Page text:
In Brisbane, many in the crowd at Anzac Square attended for the first time, spurred by the coming 2015 centenary of the landing at Anzac Cove.

At Hobart’s dawn service, 6000 people were told Australia’s servicemen and women remained the heroes of a new generation.

“They provide today’s generation of people with heroes to look up to and inspire us to be selfless, honourable and to draw upon reserves of courage we never knew we had,” school student Jonah Lilley told the service.

Later on Friday, thousands more Australians and New Zealanders will attend the dawn service at Gallipoli, a prelude to major commemorations for next year’s centenary.

Smaller crowd falls silent at Gallipoli

This year’s Anzac Day at Gallipoli was billed as a dress rehearsal for the 2015 centenary, but a smaller-than-expected turnout made it a very intimate affair.


Some 4400 mostly Australian and New Zealand pilgrims attended the North Beach dawn service 12 months out from the 100th anniversary when 10,500 people will be crammed on to the site.

The crowd on Friday was reminded that reverential silence on the often eerily quiet Turkish peninsula is a tribute to the diggers who died in 1915.

Veterans’ Affairs Minister Michael Ronaldson said the soldiers who landed at Anzac Cove 99 years ago were, by their own admission, ordinary men.

“They did not seek glory, nor did they want their actions to be glorified – for it was they who quickly came to know the true horror of war,” the minister said as the sun rose over the Gallipoli cliffs.

“That these ordinary men, however, did extraordinary things is beyond doubt.”

Senator Ronaldson said the Anzacs left a vanquished fighting force but “were victorious in helping forge the identity of our two new nations”.

“As the dawn of this new day breaks over the peninsula our tribute to the spirit of Anzac is a reverential silence,” he said.

Some 8700 Australians died during the eight-month campaign alongside 2700 New Zealanders.

It’s estimated up to 87,000 Turks lost their lives.

Young Australian Erinn Cooper camped out overnight to represent her father and grandfather at the dawn service.

The 22-year-old comes from a military family – her father served in East Timor and Iraq while her grandfather fought in World War II.

“It’s really mind-blowing to be here,” she said.

“Anzac Day is our biggest day of the year. It’s a really big thing in our family.”

Ms Cooper considered applying to attend in 2015 but decided the ballot process was too risky.

“Coming this year was something we could actually make happen.”

After the joint Australian and New Zealand dawn service Aussie pilgrims climbed up to the Lone Pine cemetery and memorial where in August 1915 Australia suffered its greatest casualties.

At the start of the service students read out epitaphs from some of the nearby headstones.

“How much of love and life and joy is buried with our darling boy,” one reads.

Another states: “Could I clasp your hand once more just to say well done.”

Senator Ronaldson noted that Australians and Turks at Lone Pine “battled just metres from one another in a desperate bid to take and hold this high ground”.

Organisers saw this year’s Anzac Day as a dry run for 2015 – hence an additional 3000 grandstand seats installed at Lone Pine went unused.

While the crowd will be much bigger next year it’s possible it will actually be more manageable as the event is ticketed.

Further, the pilgrims will be older on average because 1600 passes were set aside for direct descendants and veterans.

Australian authorities think it’s likely Prince Charles will attend the centenary service in Gallipoli although his spokeswoman has told AAP it is “too early to say”.

Anzacs remembered fondly in France

Anzac Day pilgrims have again turned out in force in northern France in a further sign of the growing understanding and appreciation of Australia’s contribution on the Western Front.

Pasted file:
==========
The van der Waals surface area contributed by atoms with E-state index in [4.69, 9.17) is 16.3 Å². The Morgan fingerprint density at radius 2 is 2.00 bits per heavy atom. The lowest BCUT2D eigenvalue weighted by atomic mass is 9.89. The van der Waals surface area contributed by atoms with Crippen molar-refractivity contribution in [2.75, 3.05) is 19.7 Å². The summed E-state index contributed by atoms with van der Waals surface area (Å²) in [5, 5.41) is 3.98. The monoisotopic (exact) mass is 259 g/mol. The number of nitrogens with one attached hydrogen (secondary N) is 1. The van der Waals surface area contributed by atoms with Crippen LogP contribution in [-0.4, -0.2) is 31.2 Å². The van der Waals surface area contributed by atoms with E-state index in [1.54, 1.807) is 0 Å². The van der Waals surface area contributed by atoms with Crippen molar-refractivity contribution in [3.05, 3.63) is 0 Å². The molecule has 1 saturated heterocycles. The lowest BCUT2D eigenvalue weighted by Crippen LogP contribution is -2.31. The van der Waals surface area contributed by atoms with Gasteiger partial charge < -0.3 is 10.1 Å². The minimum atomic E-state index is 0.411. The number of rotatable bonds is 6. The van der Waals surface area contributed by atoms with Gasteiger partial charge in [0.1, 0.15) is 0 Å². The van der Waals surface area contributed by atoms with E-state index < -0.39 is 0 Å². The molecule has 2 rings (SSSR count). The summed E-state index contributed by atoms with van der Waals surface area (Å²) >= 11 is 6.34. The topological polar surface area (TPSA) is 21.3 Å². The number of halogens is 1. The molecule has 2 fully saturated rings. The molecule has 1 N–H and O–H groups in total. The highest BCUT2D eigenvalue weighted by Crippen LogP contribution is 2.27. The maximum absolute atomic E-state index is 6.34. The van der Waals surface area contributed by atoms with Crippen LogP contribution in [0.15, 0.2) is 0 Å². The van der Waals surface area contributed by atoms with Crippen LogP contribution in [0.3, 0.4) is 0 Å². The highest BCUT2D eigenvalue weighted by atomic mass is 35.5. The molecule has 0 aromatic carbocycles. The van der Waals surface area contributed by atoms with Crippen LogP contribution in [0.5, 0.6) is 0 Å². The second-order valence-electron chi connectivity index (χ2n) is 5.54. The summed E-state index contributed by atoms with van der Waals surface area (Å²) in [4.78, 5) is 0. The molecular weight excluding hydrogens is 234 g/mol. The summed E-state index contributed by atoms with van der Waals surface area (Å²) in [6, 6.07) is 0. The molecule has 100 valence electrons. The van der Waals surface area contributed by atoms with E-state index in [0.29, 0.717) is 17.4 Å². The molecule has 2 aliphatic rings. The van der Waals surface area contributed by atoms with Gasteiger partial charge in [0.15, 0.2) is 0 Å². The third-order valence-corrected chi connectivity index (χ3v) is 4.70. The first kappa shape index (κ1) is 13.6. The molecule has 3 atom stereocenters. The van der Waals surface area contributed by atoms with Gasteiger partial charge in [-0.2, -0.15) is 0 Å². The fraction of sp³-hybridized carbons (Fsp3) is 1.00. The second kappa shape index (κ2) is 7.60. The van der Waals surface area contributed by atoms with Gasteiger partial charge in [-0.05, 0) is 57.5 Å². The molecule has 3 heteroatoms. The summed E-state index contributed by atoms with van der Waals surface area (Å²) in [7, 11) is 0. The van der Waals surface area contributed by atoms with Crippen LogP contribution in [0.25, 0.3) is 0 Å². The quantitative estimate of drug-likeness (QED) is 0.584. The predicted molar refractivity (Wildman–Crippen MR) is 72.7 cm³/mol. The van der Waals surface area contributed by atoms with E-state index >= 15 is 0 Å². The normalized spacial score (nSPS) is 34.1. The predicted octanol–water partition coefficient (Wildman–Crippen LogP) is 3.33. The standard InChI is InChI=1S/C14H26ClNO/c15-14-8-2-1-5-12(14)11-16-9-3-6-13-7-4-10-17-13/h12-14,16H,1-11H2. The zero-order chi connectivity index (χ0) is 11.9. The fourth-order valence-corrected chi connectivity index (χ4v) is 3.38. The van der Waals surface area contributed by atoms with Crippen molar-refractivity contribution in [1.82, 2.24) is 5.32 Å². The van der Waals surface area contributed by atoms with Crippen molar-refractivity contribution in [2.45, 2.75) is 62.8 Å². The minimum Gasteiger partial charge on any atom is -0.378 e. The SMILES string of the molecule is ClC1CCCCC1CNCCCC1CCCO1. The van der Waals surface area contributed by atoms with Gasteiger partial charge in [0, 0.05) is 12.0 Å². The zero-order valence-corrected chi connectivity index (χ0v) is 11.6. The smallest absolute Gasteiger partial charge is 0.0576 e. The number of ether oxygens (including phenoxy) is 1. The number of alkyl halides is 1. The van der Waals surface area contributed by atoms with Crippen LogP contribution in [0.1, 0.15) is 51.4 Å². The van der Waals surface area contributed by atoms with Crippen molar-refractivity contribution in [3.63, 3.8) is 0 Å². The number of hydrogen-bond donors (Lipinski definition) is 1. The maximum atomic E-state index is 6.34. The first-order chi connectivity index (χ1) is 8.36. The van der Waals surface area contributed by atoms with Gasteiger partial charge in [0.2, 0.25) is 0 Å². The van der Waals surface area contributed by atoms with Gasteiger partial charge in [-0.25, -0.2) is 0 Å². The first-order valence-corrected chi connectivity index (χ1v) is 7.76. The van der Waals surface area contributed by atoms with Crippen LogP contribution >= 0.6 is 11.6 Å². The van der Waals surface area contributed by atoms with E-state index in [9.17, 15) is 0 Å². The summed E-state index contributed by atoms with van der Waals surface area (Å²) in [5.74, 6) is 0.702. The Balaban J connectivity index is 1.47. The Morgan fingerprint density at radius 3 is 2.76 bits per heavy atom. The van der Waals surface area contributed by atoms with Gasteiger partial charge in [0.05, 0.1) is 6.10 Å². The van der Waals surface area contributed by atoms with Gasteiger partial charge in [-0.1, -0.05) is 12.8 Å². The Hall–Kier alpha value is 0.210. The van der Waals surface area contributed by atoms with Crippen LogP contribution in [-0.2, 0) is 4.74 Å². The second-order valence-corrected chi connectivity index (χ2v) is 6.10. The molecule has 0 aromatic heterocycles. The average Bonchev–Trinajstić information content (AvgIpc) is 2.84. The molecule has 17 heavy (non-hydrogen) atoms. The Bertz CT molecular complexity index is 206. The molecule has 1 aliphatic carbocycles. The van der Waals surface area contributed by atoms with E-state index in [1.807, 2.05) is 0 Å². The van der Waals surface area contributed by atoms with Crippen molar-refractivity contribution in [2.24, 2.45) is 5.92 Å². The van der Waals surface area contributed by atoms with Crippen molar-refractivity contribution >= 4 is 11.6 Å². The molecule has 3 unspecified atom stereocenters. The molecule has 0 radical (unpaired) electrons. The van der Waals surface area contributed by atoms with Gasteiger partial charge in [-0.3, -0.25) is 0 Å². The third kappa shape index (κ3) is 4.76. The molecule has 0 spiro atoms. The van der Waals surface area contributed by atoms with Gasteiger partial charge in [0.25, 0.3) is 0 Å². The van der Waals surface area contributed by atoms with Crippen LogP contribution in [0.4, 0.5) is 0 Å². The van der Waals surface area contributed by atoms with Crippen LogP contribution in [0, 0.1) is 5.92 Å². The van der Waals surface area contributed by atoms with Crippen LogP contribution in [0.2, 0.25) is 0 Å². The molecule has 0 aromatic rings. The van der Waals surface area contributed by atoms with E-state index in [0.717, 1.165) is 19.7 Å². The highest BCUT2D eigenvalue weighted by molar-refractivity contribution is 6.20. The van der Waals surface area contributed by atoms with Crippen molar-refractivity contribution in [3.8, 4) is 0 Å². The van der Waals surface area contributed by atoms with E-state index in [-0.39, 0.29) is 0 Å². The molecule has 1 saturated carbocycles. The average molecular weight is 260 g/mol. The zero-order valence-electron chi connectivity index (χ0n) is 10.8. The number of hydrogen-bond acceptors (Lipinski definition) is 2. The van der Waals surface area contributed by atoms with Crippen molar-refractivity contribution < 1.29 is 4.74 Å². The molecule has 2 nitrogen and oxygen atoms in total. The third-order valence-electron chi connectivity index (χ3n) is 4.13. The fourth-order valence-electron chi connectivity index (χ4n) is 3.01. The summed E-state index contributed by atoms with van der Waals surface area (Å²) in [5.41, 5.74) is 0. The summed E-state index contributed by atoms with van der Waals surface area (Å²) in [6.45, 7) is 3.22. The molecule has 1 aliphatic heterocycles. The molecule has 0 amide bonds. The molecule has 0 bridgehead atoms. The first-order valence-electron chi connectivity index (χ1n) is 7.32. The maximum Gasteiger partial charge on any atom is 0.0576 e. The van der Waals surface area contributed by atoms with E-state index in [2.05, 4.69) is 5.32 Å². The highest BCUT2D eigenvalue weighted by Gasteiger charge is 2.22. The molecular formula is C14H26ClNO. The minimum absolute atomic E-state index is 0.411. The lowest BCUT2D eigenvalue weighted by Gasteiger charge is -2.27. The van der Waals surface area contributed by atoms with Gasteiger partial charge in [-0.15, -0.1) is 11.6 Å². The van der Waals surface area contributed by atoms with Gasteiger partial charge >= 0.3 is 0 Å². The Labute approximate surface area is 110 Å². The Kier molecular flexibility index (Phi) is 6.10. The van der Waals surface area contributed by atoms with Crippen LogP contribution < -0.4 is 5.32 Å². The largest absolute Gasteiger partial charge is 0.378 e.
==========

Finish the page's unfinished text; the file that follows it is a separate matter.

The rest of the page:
Australians young and old stood side-by-side with French locals on Friday at a moving dawn service at the Australian National Memorial on the outskirts of Villers-Bretonneux.

Villers-Bretonneux is the site of one of Australia’s great victories of World War I, but the nation suffered heavy losses on the Western Front, with 46,000 of the 295,000 who served there never making it home.

The battle of Villers-Bretonneux marked a key turning point in the war when the Australians stopped the German forces advancing toward Paris.

But their success came at a heavy cost. More than 1,500 were killed or wounded in the battle, which began on the night of April 24, 1918, and ended on Anzac Day.

Many of those who died fighting on the Western Front have never been found and 10,764 names are etched on the Australian memorial’s stone walls honouring the lost.

Angie and Stephen Connelly, from Lennox Head in NSW, went to the service because Angie’s great uncle, Hubert O’Neill, is one of those listed.

“There was a fair investment here (the Western Front) in terms of lives it’s great that so many people are coming here to have a look and remember,” Mr Connelly said.

Katrina Moane’s grandfather, Frederick Marks, survived three years at Flanders in Belgium and at the Somme during World War II.

Along with her husband, Stuart, she was attending her first dawn service at Villers-Bretonneux. The Newcastle couple have visited many Western Front battlefields.

“That’s one of the major reasons we’re here, plus we go to an Anzac Day ceremony every year,” Mr Moane said.

The event has grown steadily in popularity since it was first held in 2008, with officials saying 4500 people attended this year’s service – believed to be a record turnout.

The head of the Villers-Bretonneux ceremony, Major-General David Chalmers, predicted earlier this week it would become Australia’s most significant national service beyond next year’s centenary commemorations in Gallipoli.

As dawn broke on Friday, Foreign Minister Julie Bishop told those gathered the brave efforts of diggers on the Western Front helped make the country what it is today.

“The war was no less than the crucible that forged modern Australia,” she said.

Ms Bishop said the turnout in the remote French location showed a broadening of Australia’s WWI focus, particularly among young people.

“The crowds here today are clearly conscious of the sacrifices that were made here at Villers-Bretonneux and other places on the Western Front,” Ms Bishop said.

“It’s become somewhat of a pilgrimage for young people to go to Gallipoli but I think Villers-Bretonneux, Bullecourt and other places on the Western Front might likewise become those sacred places that attract young Australians.”